Tell me about your writing process: schedule, environment, strategies / techniques, and inspirations material and abstract.
I’m an organic writer—I think a lot ahead of time about the characters and what my story’s central questions will be, but don’t outline in detail or swear by any particular tools or strategies, beyond reading voraciously, as much as I’m able. I’m very disciplined, with daily and weekly goals, and believe firmly in the power of forward momentum once I get going on a manuscript.
I wrote my first two novels by night, as my babies/toddlers slept, while working a demanding day job as editorial director for Writer’s Digest magazine. Not long after signing the contract for Forget You Know Me, I scaled back my role at the magazine and shifted to writing by day as my primary focus. A writing career involves a fair amount of evenings and weekends for things like book clubs, conferences and festivals, so this is a much more workable focus for my family, which always comes first.
Describe your publishing process, from final draft to final product, including publishing team and timeline. How did your work in the industry prepare you for the writing world as an author?
It’s been a little different for every book, particularly as staffing changes at my publisher have led to a few editorial team transitions, but I’m working at the pace of about a book a year. I refine a draft until I think (hope) it’s close to working as what I envisioned for the story, then get feedback from a few trusted readers and revise yet again before turning it over to my editor. Then comes another round to incorporate the excellent suggestions from her professional eye.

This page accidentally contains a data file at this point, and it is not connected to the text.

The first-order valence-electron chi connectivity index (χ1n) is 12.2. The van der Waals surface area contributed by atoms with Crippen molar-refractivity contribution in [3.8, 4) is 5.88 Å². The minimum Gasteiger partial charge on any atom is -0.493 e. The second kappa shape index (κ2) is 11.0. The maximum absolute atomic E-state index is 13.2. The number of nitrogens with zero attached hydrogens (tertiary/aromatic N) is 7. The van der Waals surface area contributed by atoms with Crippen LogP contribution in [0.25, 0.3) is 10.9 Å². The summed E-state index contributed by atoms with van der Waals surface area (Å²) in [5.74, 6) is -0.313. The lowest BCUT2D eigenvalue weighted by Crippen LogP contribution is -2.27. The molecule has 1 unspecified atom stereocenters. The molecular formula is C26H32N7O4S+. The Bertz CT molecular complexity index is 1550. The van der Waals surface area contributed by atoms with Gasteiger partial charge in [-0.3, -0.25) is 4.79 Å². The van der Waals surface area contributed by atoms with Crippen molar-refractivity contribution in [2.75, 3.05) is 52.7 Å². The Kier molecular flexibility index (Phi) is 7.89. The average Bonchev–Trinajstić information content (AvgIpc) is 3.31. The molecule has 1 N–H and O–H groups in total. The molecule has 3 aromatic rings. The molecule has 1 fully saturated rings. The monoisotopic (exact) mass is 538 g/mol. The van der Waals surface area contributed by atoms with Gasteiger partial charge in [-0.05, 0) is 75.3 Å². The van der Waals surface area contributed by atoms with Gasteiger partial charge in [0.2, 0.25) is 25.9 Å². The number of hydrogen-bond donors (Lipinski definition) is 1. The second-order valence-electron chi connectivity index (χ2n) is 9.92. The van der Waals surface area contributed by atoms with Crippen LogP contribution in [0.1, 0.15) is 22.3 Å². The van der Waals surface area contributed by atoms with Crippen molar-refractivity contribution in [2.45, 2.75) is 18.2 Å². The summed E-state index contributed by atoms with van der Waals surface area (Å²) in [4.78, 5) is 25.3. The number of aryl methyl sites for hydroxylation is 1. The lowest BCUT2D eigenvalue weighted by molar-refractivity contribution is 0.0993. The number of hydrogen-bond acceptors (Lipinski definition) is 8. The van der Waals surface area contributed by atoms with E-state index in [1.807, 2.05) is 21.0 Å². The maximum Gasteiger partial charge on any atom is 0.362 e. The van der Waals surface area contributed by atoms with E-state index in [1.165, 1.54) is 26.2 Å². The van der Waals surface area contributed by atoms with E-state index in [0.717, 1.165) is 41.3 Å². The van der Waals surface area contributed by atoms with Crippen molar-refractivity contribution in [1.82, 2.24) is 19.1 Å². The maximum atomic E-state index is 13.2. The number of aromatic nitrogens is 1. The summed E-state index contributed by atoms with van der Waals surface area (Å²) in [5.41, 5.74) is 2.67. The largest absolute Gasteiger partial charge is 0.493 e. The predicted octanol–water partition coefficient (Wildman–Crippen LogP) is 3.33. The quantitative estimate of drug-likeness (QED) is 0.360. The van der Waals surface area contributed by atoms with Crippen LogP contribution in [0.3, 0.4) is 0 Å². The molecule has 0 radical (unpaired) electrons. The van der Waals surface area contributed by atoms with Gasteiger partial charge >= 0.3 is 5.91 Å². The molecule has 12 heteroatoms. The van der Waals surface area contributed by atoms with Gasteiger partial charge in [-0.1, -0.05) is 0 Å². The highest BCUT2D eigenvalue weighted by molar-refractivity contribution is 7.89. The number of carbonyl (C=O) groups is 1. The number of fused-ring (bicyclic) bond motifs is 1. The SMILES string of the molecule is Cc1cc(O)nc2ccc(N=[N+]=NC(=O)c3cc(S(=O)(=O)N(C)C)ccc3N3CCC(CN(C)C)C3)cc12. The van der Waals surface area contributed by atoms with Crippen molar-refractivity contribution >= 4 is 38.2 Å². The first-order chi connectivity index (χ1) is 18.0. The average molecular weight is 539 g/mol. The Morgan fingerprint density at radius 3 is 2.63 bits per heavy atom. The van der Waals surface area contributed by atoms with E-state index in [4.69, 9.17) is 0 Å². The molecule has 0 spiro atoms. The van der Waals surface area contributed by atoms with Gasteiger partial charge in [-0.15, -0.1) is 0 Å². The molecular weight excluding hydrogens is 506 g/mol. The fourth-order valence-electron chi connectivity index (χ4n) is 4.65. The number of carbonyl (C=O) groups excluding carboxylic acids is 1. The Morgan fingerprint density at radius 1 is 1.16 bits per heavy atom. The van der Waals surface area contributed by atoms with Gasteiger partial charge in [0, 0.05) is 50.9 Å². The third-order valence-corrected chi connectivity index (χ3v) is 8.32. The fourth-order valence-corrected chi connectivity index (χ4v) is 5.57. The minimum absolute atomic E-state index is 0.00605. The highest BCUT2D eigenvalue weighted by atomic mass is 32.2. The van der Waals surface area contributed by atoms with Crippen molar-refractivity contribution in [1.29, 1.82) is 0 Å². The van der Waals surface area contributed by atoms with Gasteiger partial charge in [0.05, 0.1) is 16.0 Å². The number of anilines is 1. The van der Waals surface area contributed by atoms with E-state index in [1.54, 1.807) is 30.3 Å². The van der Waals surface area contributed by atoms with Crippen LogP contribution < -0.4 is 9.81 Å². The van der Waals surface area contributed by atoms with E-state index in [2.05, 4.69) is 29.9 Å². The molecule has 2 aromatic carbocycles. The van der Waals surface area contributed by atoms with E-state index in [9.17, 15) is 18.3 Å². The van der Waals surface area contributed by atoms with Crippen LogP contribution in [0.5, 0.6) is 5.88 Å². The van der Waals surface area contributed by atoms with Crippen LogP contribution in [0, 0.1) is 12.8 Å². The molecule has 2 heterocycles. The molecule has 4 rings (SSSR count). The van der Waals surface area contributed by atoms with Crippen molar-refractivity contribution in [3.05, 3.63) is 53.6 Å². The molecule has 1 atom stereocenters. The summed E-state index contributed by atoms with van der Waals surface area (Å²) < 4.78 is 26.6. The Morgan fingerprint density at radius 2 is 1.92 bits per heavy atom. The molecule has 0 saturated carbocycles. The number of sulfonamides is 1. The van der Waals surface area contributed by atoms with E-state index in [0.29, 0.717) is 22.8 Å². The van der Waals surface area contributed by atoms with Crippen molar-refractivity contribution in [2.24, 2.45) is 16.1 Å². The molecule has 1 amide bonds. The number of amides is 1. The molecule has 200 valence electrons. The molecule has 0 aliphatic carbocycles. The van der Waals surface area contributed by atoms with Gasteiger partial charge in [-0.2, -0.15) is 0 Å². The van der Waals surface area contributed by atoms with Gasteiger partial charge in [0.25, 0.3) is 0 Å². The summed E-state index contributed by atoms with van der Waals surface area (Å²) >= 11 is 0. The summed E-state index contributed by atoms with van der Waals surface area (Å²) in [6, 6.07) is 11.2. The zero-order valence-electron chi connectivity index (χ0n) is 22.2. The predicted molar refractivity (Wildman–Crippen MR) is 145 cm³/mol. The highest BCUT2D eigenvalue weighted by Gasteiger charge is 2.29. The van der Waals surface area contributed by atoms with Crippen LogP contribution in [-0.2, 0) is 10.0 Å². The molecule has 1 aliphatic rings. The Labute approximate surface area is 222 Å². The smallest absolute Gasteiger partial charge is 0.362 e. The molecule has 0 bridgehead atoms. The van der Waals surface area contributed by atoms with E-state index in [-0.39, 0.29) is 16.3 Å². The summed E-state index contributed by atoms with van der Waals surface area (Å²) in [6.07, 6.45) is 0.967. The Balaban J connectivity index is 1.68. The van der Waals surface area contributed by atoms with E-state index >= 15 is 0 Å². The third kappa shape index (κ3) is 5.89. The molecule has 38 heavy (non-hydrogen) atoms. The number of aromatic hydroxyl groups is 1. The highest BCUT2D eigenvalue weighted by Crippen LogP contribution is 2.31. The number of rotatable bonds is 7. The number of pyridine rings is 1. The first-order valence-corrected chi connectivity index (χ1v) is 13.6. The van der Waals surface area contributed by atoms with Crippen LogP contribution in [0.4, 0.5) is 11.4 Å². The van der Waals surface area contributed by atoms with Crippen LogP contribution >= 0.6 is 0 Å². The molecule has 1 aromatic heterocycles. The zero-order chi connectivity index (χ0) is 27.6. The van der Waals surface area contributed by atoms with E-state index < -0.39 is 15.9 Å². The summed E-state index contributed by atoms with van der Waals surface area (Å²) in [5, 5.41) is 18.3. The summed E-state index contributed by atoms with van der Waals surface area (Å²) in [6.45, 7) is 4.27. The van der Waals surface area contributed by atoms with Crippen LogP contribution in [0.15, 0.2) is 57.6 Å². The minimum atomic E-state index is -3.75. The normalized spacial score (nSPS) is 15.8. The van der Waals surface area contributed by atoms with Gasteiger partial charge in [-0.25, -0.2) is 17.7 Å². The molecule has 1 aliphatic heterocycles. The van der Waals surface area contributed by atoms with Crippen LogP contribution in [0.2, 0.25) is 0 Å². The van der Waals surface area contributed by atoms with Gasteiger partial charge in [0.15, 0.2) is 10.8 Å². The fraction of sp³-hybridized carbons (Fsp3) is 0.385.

My work in the industry taught me what a team effort publishing is; I have enormous respect for my editors, having been one, and deep gratitude for the efforts of the hardworking support teams—marketing, publicity, design and beyond.
Who are your biggest cheerleaders online and IRL, and how did you get into the Tall Poppies (beyond being an excellent storyteller)?
My family and friends—who’ve seen firsthand my dedication to this craft since long before I ever got published—are my biggest cheerleaders, and their warm support means the world to me.
Also, at the start, were my colleagues at Writer’s Digest—we were all writers with a genuine love for the work we were doing there, and it was humbling to have them so enthusiastically in my corner—as well as a debut author group called 17 Scribes—it was invaluable to be tapped into a network of other authors publishing their first novels in 2017, and many of us remain connected today.
I’d met some of the Tall Poppy Writers through conferences, WD, the Women’s Fiction Writers Association, and online, and had admired their collaborative spirit and talented body of work for years; I was elated when they invited me to join.
How does your life influence your writing and vice versa? Please share fun details about being the 2019 Writer-in-Residence for Public Library of Cincinnati and Hamilton County.
While I don’t write directly from life experiences, of course we all are heavily influenced by the phases of life in which we find ourselves and the beautiful (and not so beautiful) aspects of human nature that turn our heads. I’d find it impossible to separate the two!
It’s a wonderful honor to be serving as the newly minted Writer-in-Residence for the Cincinnati library system this year; it encompasses more than 40 branches, and I’ll doing community engagement with local readers (visiting library branch book clubs and hosting a podcast) as well as aspiring writers (teaching free workshops and holding office hours, for instance).
What do you love most about your creativity?
Through dreaming up a story from pure imagination, somehow, I end up feeling more like me.
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